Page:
So how can the Montessori way help?
Maria Montessori proclaimed –
“Our care of the child should be governed, not by the desire to make him learn things, but by the endeavour always to keep burning within him that light called intelligence”.
Montessori learning philosophy is designed around how a child learns the best 21st-century skills for survival. Through the use of their senses (hands, mouth, ears & nose), they learn through exploration, curiosity, trials, and errors. During “sensitive periods”, children go through particular phases when they focus on learning and developing specific skills. Therefore, the overall learning environment must focus on the particular stage of the child’s learning curve.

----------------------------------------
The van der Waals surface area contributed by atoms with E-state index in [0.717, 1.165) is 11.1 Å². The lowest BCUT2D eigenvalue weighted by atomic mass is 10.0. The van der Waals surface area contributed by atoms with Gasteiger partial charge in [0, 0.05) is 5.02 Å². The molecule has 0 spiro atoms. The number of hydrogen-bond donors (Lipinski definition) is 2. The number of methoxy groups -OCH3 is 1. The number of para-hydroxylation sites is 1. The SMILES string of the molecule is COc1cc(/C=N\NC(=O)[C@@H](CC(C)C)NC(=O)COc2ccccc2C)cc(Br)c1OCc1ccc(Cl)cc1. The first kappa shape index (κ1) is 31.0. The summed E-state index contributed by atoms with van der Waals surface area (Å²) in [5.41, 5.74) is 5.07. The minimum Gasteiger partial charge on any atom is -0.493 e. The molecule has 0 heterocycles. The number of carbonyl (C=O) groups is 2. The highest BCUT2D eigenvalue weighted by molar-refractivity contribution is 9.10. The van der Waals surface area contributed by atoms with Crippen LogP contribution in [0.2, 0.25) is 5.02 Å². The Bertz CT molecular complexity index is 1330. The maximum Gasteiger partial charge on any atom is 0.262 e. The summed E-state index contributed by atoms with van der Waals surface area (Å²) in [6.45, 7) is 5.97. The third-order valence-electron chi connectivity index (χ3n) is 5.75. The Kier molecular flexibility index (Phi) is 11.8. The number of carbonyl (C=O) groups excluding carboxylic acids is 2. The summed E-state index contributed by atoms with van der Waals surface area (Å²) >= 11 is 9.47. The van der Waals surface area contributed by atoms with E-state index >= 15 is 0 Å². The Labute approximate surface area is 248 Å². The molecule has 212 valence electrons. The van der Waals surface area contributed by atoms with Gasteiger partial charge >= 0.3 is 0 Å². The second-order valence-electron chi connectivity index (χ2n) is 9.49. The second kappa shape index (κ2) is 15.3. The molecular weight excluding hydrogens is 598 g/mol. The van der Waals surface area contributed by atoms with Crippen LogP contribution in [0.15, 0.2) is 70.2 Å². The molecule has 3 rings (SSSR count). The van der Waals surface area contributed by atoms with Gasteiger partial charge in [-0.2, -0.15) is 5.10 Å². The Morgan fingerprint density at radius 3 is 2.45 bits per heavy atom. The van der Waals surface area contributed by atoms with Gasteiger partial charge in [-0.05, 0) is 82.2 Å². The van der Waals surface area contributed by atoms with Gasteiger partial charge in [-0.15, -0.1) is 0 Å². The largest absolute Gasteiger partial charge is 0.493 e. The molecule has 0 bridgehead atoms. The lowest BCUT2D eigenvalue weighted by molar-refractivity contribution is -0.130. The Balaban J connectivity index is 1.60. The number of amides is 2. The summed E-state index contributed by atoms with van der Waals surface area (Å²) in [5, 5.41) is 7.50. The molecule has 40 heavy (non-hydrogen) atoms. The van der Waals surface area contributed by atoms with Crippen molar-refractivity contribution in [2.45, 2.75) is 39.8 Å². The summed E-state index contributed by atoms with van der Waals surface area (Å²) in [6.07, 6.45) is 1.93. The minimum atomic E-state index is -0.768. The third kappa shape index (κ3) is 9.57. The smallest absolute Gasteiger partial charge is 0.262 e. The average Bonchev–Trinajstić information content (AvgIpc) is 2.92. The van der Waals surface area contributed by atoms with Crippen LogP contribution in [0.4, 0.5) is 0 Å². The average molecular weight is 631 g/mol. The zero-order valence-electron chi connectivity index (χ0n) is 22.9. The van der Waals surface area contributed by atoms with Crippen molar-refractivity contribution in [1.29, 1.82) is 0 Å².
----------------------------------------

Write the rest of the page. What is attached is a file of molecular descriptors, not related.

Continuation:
The Montessori method is, therefore, child-led, meaning to provide learning opportunities to a child in the window of opportunity when they are best suited to learn and when they are curious to know it.
Let’s take the example of the sensitive period of movement from birth to 2.5 years when a child works towards mastery of movement. This period entails everything from lying on their back to rolling over and crawling on their stomach, to crawling on all fours, and finally walking and running. This is a journey a child takes on their own, not because we want them to but because they are naturally inclined to do so.